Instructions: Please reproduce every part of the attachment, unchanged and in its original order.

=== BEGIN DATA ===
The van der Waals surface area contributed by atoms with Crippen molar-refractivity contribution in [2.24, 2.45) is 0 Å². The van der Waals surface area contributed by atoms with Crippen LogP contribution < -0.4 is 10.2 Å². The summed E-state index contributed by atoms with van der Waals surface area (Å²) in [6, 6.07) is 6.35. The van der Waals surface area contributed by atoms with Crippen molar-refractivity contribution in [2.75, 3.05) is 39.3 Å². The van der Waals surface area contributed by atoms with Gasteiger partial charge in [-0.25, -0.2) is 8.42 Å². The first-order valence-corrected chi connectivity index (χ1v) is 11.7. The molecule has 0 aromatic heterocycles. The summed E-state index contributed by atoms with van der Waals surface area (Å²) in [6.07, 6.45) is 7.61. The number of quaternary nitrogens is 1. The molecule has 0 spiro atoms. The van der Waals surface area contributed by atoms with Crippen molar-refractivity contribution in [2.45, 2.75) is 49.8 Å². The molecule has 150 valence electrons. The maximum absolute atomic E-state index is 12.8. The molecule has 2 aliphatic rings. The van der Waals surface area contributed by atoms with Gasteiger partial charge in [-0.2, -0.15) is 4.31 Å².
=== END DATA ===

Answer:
The van der Waals surface area contributed by atoms with Crippen molar-refractivity contribution in [2.24, 2.45) is 0 Å². The van der Waals surface area contributed by atoms with Crippen LogP contribution < -0.4 is 10.2 Å². The summed E-state index contributed by atoms with van der Waals surface area (Å²) in [6, 6.07) is 6.35. The van der Waals surface area contributed by atoms with Crippen molar-refractivity contribution in [2.75, 3.05) is 39.3 Å². The van der Waals surface area contributed by atoms with Gasteiger partial charge in [-0.25, -0.2) is 8.42 Å². The first-order valence-corrected chi connectivity index (χ1v) is 11.7. The molecule has 0 aromatic heterocycles. The summed E-state index contributed by atoms with van der Waals surface area (Å²) in [6.07, 6.45) is 7.61. The number of quaternary nitrogens is 1. The molecule has 0 spiro atoms. The van der Waals surface area contributed by atoms with Crippen molar-refractivity contribution in [2.45, 2.75) is 49.8 Å². The molecule has 150 valence electrons. The maximum absolute atomic E-state index is 12.8. The molecule has 2 aliphatic rings. The van der Waals surface area contributed by atoms with Gasteiger partial charge in [-0.2, -0.15) is 4.31 Å².